Personally, I would like to say that I am open to positive proof, that I would accept the change. However, what is more likely is that I would argue my position with passion until such time as I was able to see past my pride. I am confident that truth would eventually win out in my mind, as such sea changes have happened before for me.


#4

So the ancient Egyptian religions were true? Hmm, I guess I would go about it like this:

I studied a little hieroglyphics in college because I was at the time going to pursue a master's in Egyptology before my senses came to me. Therefore, I guess I would be a little ahead of the game in terms of reading ancient Egyptian. I extensively studied ancient Near Eastern religions for a few years including the Egyptians so I guess I would have to become some sort of priest or something. But what about these questions:

  1. What if someone desecrated your cartouche and body after death so that the Ka could not recognize your body and wandered forever? Do you think it would watch the Super Bowl without you?
  2. What if while Anubis was weighing your heart you sneezed and knocked his scales over? Do you get a free pass to Aaru? Could you bribe Ammit with a milkbone?
  3. What if your shabti were lazy and they desserted you in the afterlife? Would you fire them?
  4. When I was a kid I wrapped up a pair of my brother's underwear in a giant box to put under the Christmas tree. Did this distrub Maat?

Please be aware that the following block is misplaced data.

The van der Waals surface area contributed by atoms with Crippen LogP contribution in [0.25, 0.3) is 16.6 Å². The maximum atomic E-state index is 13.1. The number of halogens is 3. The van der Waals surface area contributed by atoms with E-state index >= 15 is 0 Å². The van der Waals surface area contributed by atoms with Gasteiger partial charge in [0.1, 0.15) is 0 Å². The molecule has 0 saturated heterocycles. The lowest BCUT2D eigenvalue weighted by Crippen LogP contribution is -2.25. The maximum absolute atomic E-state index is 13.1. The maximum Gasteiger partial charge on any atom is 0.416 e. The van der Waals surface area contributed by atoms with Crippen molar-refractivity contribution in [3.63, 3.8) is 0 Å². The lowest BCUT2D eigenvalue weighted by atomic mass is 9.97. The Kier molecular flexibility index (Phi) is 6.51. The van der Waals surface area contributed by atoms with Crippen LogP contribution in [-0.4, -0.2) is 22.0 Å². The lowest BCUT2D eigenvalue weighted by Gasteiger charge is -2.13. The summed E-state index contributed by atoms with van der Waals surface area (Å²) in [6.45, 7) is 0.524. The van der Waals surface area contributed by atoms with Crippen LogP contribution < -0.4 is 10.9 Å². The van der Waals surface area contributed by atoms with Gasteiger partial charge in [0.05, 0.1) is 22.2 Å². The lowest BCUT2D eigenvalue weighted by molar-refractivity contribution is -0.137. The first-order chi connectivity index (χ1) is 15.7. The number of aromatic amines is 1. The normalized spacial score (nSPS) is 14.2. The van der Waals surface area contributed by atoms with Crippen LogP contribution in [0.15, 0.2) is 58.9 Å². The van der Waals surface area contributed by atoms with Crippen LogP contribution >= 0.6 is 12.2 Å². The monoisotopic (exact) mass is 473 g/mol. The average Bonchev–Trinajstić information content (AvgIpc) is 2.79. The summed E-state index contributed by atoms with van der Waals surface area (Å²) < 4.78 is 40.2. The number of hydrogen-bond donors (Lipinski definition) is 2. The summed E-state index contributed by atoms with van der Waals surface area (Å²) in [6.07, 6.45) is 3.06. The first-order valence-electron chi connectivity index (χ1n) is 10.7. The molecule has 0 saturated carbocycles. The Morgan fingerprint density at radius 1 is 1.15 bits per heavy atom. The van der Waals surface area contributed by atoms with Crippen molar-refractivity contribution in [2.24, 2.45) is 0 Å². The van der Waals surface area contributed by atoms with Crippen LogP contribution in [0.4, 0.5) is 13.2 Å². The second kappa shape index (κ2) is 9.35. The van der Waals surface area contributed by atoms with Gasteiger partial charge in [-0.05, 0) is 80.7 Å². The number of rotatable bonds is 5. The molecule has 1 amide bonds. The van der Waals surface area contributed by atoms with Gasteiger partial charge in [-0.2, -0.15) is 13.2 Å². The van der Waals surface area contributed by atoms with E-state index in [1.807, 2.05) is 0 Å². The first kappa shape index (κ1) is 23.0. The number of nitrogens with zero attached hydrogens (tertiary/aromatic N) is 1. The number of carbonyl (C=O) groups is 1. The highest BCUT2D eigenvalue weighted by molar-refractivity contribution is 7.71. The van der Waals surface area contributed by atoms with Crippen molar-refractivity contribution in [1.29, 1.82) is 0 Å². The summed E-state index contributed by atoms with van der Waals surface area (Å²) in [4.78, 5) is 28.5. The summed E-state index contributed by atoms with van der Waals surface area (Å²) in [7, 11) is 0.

#5

Yes, I would learn everything I could about Egyptian beliefs and adjust my life and behavior accordingly.

No doubt, it would be an enormously emotional and spiritual paradigm shift, as was my journey out of Christianity. It would take courage, commitment, and integrity. But I would do it to the best of my ability.


#6

inb4 character bashing happens to you


#7

Damn it!

Well, he would like the Egyptians anyways... weren't they a bunch of homos?


#8

LOL...thanks for the laugh. Seriously, I slapped my keyboard so hard that I think I broke it. But I can always buy another keyboard, but a laugh like that one is hard to come by.


#9

Just in time, it seems :wink:


#10

Don't rush to buy a new keyboard, we will struggle on without your lucid and penetrating insights.


#11

Wait. Does this mean I'll have to eat bread with sand in it?

V


#12